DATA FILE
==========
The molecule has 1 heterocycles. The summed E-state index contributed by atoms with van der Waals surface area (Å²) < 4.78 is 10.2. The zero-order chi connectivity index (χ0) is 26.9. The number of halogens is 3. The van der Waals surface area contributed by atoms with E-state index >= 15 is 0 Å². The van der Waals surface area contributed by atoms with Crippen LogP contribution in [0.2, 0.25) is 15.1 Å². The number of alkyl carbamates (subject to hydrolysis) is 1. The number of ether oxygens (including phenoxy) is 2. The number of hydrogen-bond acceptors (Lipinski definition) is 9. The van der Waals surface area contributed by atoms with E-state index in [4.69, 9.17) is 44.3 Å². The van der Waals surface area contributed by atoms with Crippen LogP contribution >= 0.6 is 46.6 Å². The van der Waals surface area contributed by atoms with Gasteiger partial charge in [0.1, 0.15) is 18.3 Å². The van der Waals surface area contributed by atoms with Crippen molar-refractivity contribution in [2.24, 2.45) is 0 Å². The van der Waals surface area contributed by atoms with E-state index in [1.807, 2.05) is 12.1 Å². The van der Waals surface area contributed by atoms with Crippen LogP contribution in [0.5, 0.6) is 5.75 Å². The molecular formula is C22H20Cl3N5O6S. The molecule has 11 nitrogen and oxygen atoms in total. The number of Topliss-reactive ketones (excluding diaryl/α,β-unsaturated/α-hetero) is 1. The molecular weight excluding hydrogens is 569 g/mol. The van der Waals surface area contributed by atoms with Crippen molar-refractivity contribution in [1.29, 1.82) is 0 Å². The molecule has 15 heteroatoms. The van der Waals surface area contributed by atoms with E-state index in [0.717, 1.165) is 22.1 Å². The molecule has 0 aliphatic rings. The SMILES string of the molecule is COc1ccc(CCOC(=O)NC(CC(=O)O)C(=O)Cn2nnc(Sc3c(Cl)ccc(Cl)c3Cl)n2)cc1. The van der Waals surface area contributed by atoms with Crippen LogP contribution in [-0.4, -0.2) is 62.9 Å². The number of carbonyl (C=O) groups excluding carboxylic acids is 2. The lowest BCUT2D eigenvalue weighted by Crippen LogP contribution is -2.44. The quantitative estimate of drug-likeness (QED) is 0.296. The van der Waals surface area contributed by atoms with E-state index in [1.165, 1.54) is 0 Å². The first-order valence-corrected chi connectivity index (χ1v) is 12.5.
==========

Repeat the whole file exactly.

The molecule has 1 heterocycles. The summed E-state index contributed by atoms with van der Waals surface area (Å²) < 4.78 is 10.2. The zero-order chi connectivity index (χ0) is 26.9. The number of halogens is 3. The van der Waals surface area contributed by atoms with E-state index >= 15 is 0 Å². The van der Waals surface area contributed by atoms with Crippen LogP contribution in [0.2, 0.25) is 15.1 Å². The number of alkyl carbamates (subject to hydrolysis) is 1. The number of ether oxygens (including phenoxy) is 2. The number of hydrogen-bond acceptors (Lipinski definition) is 9. The van der Waals surface area contributed by atoms with E-state index in [4.69, 9.17) is 44.3 Å². The van der Waals surface area contributed by atoms with Crippen LogP contribution >= 0.6 is 46.6 Å². The van der Waals surface area contributed by atoms with Gasteiger partial charge in [0.1, 0.15) is 18.3 Å². The van der Waals surface area contributed by atoms with Crippen molar-refractivity contribution in [2.24, 2.45) is 0 Å². The van der Waals surface area contributed by atoms with E-state index in [1.807, 2.05) is 12.1 Å². The van der Waals surface area contributed by atoms with Crippen LogP contribution in [0.5, 0.6) is 5.75 Å². The molecular formula is C22H20Cl3N5O6S. The molecule has 11 nitrogen and oxygen atoms in total. The number of Topliss-reactive ketones (excluding diaryl/α,β-unsaturated/α-hetero) is 1. The molecular weight excluding hydrogens is 569 g/mol. The van der Waals surface area contributed by atoms with Crippen molar-refractivity contribution in [1.29, 1.82) is 0 Å². The molecule has 15 heteroatoms. The van der Waals surface area contributed by atoms with E-state index in [0.717, 1.165) is 22.1 Å². The molecule has 0 aliphatic rings. The SMILES string of the molecule is COc1ccc(CCOC(=O)NC(CC(=O)O)C(=O)Cn2nnc(Sc3c(Cl)ccc(Cl)c3Cl)n2)cc1. The van der Waals surface area contributed by atoms with Crippen LogP contribution in [-0.4, -0.2) is 62.9 Å². The number of carbonyl (C=O) groups excluding carboxylic acids is 2. The lowest BCUT2D eigenvalue weighted by Crippen LogP contribution is -2.44. The quantitative estimate of drug-likeness (QED) is 0.296. The van der Waals surface area contributed by atoms with E-state index in [1.165, 1.54) is 0 Å². The first-order valence-corrected chi connectivity index (χ1v) is 12.5.